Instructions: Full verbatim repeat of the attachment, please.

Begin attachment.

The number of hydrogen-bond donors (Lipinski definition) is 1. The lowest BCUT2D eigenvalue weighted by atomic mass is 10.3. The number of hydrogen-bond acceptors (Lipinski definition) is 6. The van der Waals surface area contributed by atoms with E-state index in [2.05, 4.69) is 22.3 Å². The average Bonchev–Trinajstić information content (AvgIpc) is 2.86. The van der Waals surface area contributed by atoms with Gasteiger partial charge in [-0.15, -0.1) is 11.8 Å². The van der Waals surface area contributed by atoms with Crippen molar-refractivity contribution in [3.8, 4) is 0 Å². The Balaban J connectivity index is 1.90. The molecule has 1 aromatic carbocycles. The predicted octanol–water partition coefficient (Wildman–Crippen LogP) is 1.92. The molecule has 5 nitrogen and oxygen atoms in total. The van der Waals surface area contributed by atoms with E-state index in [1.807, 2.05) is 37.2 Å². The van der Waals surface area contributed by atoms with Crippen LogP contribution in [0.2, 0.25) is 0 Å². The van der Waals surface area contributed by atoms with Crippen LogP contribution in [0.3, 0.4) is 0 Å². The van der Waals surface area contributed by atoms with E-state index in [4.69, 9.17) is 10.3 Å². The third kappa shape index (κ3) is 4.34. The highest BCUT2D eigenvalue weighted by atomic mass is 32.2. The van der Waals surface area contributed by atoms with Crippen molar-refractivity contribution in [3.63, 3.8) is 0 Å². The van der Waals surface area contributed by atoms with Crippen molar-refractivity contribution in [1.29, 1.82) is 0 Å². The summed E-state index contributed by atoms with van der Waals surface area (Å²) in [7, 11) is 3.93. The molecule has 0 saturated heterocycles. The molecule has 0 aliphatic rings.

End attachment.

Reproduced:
The number of hydrogen-bond donors (Lipinski definition) is 1. The lowest BCUT2D eigenvalue weighted by atomic mass is 10.3. The number of hydrogen-bond acceptors (Lipinski definition) is 6. The van der Waals surface area contributed by atoms with E-state index in [2.05, 4.69) is 22.3 Å². The average Bonchev–Trinajstić information content (AvgIpc) is 2.86. The van der Waals surface area contributed by atoms with Gasteiger partial charge in [-0.15, -0.1) is 11.8 Å². The van der Waals surface area contributed by atoms with Crippen molar-refractivity contribution in [3.8, 4) is 0 Å². The Balaban J connectivity index is 1.90. The molecule has 1 aromatic carbocycles. The predicted octanol–water partition coefficient (Wildman–Crippen LogP) is 1.92. The molecule has 5 nitrogen and oxygen atoms in total. The van der Waals surface area contributed by atoms with E-state index in [1.807, 2.05) is 37.2 Å². The van der Waals surface area contributed by atoms with Crippen LogP contribution in [0.2, 0.25) is 0 Å². The van der Waals surface area contributed by atoms with Crippen LogP contribution in [0.3, 0.4) is 0 Å². The van der Waals surface area contributed by atoms with E-state index in [4.69, 9.17) is 10.3 Å². The third kappa shape index (κ3) is 4.34. The highest BCUT2D eigenvalue weighted by atomic mass is 32.2. The van der Waals surface area contributed by atoms with Crippen molar-refractivity contribution in [3.63, 3.8) is 0 Å². The van der Waals surface area contributed by atoms with Crippen molar-refractivity contribution in [1.29, 1.82) is 0 Å². The summed E-state index contributed by atoms with van der Waals surface area (Å²) in [7, 11) is 3.93. The molecule has 0 saturated heterocycles. The molecule has 0 aliphatic rings.